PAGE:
It is hard to imagine much of anything positive being possible without some level of trust. At the same time, experience teaches us to be wary, So how do we find balance?
Speaker: Rev. Paul Beckel
World Religion Day began 70 years ago, but is relevant today as we consider what unites us. Dr. King encouraged us to fulfill the principles of respect and justice. What do we have in common with other faith traditions that could make greater harmony possible?
An expansive sense of possibility could be a springboard into a new year. But if we envision any meaningful personal transformation, we’re more likely to succeed by starting there, then moving on to a specific commitment, choosing from among our possibilities, and prioritizing.
The winter solstice brings us into direct encounter and inescapable awareness of the rhythms of nature — within which the sacred circle of life turns and turns.
Today begins the traditional christian season of advent. The time of waiting. What’s so hard about waiting? Perhaps the feeling of being in-between. I’ve let go of what I had, but I don’t yet have anything new to hold onto.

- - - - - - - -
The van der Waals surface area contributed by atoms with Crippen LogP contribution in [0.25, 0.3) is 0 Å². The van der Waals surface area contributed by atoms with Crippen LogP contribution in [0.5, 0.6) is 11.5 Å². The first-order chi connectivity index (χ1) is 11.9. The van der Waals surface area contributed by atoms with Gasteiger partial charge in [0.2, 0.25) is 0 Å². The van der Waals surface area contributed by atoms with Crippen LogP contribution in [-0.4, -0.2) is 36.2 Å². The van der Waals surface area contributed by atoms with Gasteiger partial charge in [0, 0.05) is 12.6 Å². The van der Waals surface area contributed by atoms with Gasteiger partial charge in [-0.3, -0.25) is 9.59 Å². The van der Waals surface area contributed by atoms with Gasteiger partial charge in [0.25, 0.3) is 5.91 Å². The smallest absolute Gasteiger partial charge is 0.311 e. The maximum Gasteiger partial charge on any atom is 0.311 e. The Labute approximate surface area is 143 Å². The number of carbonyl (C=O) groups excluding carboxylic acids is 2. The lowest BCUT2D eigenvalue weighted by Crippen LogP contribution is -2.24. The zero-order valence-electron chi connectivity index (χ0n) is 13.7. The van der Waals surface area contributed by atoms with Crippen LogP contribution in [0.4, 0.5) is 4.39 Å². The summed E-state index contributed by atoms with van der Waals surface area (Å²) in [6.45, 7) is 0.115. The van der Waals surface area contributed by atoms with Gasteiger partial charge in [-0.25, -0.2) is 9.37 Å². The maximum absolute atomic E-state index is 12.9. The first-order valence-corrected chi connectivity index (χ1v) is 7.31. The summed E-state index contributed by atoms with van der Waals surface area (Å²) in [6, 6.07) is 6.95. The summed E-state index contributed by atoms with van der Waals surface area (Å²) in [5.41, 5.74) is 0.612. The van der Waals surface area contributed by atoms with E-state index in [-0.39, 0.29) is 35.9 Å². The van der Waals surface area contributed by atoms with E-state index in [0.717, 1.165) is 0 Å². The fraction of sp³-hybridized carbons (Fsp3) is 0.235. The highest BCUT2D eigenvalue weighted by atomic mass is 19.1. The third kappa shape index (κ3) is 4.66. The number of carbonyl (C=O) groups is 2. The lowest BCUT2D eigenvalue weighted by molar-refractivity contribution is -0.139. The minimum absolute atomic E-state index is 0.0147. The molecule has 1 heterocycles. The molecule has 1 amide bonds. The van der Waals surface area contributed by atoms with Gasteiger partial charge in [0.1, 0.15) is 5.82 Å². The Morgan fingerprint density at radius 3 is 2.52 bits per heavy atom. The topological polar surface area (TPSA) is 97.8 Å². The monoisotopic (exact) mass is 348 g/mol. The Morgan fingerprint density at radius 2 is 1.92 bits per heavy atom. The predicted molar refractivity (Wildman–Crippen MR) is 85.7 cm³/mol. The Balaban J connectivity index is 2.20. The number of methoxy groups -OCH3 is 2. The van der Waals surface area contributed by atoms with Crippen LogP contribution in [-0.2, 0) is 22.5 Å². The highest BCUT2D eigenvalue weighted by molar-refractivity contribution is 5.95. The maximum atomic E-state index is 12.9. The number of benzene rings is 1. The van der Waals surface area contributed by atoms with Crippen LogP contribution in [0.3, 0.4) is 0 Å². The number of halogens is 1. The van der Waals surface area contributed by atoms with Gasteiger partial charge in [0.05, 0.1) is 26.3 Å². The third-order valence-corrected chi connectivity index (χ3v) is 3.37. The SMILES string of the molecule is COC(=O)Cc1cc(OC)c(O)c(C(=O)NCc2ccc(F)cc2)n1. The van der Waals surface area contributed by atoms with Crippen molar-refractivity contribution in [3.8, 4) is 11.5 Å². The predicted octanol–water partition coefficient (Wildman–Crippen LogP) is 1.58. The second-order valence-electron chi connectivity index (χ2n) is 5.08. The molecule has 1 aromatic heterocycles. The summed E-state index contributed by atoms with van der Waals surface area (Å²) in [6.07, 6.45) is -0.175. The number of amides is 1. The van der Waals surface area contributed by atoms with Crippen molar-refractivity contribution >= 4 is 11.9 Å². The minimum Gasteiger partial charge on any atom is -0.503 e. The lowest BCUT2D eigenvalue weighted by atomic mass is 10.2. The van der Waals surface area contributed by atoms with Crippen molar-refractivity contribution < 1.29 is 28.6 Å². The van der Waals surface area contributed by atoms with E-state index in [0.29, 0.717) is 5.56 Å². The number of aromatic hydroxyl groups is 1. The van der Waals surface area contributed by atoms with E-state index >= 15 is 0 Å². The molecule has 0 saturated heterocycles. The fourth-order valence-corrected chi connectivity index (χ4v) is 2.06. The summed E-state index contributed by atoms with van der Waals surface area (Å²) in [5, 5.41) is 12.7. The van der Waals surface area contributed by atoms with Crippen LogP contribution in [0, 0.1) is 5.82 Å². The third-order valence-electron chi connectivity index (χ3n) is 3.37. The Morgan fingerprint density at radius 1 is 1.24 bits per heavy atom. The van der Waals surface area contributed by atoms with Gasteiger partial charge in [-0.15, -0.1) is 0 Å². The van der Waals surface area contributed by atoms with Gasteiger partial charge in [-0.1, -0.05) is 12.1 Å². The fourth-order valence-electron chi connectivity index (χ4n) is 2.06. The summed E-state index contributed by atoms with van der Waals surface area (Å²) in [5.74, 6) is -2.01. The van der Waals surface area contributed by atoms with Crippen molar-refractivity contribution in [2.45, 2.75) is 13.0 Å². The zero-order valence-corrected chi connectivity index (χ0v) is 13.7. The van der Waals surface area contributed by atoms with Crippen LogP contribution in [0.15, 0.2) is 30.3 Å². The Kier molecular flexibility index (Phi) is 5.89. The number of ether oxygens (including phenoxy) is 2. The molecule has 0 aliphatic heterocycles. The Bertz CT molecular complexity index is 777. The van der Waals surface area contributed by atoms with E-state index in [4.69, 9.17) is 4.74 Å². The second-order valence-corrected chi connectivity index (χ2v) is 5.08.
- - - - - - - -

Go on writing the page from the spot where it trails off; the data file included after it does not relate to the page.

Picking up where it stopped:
Consider the base upon which the chalice cup is held, the cup itself holding the fuel, and the flame which dances above. How might we use this 3-part metaphor to frame memories, our experience-of-now and our vision for the future?
Do you carry with you religious baggage — assumptions or bitterness about religion or religious people that weigh you down? Is there anything in such memories, or residual ways of thinking, that we can appreciate, even as we let go of the bulk of it?
Each of us have had moments in which we became conscious that an ethical value was important to us, was a principle that we wanted to live out in our own lives. What is your earliest memory of being conscious of such a principle?
Today we will honor those who have shaped our lives, and also to honor our Transylvanian Unitarian ancestry. The service will include a short, silent, ritual, enacted with our multi-generational birth-month cohort, in which we’ll remember how someone important to us has impacted our lives.
We’ll consider the ways to create and honor the many forms of sanctuary that can comfort and inspire us, including places, art, words, music, and silences that have shaped us. And: How might we create for ourselves private and shared places and forms of sanctuary?